Published On: October 27, 2016Categories: Archives
This exhibit will expose the Canadian public to the unknown contributions and the very role the Haudenosaunee warriors played in the War of 1812. The contribution by the Haudenosaunee warriors both in the United States and in Canada is an unheard and unacknowledged history that caused great strife within the Six Nations Confederacy. The exhibit will explore the correspondences between the various Haudenosaunee communities in the U.S. and in Canada who were involved in the War of 1812 by their respective allies. The Haudenosaunee Confederacy Council becomes divided again by the actions of our allies when certain communities refused to get involved in the war, while others join the cause to bring attention to our land rights. This war caused more than casualties; it caused families to bring up arms against one another, which went against our Great Law of Peace. In the end, our people the Haudenosaunee were left with great damages to the loss of further lands and loss of men who fought in the war. The exhibit will display several archival letters, war weapons and artifacts pertaining to the Haudenosaunee specifically those warriors from Six Nations of the Grand River.
The Woodland Cultural Centre is the leading First Nations-managed museum in the country, and as such the Centre will play a pivotal role in the bicentennial of the War of 1812, particularly for Six Nations. The Six Nations Haudenosaunee were crucial allies of the British Crown for the duration of this conflict, and continues to this day. It is important to our community at Six Nations of the Grand River that we are appropriately recognized and active in plans, events and activities planned for this bicentennial.
War Clubs & Wampum Belts: Haudenosaunee in the War of 1812 will provide a summary of the Haudenosaunee involvement in the conflict, as well as outline the conflicting viewpoints of the Haudenosaunee at Buffalo Creek and those at Grand River. The exhibition is also proposing to put on display the wampum belt given to the Haudenosaunee from William Claus during the War of 1812. Of notable interest will be the personal stories of those warriors who were involved in the War and their interpretations in their own languages. Accompanying the exhibition will be a comprehensive museum education program with a specifically designed tour program, development of a War of 1812 edu-kit for pre-visit activities, a catalogue which will serve to be a legacy piece for Six Nations, and a public programme which will include film screenings, workshops and seminars relevant to the exhibit.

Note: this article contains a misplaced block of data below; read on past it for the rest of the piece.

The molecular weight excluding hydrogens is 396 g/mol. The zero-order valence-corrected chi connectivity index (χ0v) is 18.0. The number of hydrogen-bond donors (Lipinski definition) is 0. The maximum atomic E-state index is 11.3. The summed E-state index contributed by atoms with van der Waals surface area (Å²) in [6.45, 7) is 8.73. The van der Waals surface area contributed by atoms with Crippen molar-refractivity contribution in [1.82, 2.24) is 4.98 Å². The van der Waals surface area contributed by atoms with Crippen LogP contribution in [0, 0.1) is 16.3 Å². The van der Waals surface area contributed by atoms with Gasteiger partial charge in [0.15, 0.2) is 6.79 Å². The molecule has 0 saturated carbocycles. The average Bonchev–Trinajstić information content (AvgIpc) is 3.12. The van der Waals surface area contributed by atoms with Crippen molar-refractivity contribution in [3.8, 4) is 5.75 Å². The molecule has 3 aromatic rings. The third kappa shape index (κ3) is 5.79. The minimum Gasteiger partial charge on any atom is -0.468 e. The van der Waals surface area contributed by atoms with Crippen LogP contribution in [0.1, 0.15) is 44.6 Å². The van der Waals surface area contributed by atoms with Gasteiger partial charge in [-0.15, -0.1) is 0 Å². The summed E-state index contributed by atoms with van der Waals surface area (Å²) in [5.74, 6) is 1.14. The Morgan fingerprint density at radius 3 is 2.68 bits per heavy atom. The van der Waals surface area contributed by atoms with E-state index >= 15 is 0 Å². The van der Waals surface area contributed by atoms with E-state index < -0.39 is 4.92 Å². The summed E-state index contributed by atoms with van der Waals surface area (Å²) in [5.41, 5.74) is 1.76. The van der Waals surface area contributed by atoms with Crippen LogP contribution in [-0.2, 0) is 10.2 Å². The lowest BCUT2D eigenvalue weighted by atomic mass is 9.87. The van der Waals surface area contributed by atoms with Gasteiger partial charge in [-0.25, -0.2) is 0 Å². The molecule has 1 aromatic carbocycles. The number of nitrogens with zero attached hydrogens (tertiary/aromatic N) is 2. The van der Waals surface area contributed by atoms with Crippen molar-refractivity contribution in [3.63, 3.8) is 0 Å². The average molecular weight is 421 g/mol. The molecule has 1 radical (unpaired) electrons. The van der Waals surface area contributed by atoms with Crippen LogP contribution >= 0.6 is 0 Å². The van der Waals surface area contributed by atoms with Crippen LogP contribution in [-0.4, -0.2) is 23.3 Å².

The Woodland Cultural Centre’s mandate states: The Woodland Cultural Centre is a First Nations educational and cultural centre. It was established in 1972 to protect, promote, interpret, and present the history, language, intellect and cultural heritage of the Anishinaabe and Onkwehon:we. This mandate is from our member Nations: Wahta Mohawks, Six Nations of the Grand River and the Mohawks of the Bay of Quinte.
Haudenosaunee in the War of 1812 is an exhibit that will foster a greater understanding of the role of the Six Nations people in the War and our various allegiances to the general public; our First Nations communities and particularly to elementary and high school students. The Woodland Cultural Centre has great relationships with various regional school boards with a large majority of our student tours for grades three and six, along with many high schools.
On September 30, 1973, just 50 years ago, six-year-old Phyllis Webstad’s new orange shirt was taken away from her on her first day of the St. Joseph’s Mission Residential School in British Columbia. That act has come to symbolize how Indigenous culture has been stolen from generations of Indigenous Peoples, Communities and Nations across Canada, and the lasting damage this has caused. As Mohawk Institute Survivor Tony Bomberry reminds us, “residential school is the only school where you didn’t graduate – you survived.” Sadly, we know not all children who were brought to the Institute did survive. The National Day of Truth and Reconciliation provides the chance to reflect on this history and how the relationship between Indigenous and non-Indigenous peoples can be healed. It is not easy, and it will take time, but it is possible, provided there is a willingness to understand the hurt of the past and see the possibility of a new relationship. Truth requires the recognition of a dark history and its on-going impacts. Reconciliation (or as Metis Scholar David Garneau has pointed out the more appropriate term “conciliation”), requires an awareness and appreciation of “the other.” The word “Canada” comes from the Kanien’kehá:ka (Mohawk) word kaná:ta meaning a village. Based in a Rotinonhsyón:ni (Hodinohsho:ni) worldview, it means that everyone has a role and responsibility, that everyone is cared for, that no one goes without, and that we keep each other safe and maintain peace in our community. While the relationship between Indigenous peoples and Canada has often been at odds with the spirit of the word kaná:ta, at Woodland Cultural Centre we are grateful to all who are helping build a kinder, more inclusive, and just future for this territory. My hope is that we will all find truth and conciliation in kaná:ta. Heather GeorgeExecutive DirectorWoodland Cultural Centre#TruthandConciliation ... See MoreSee Less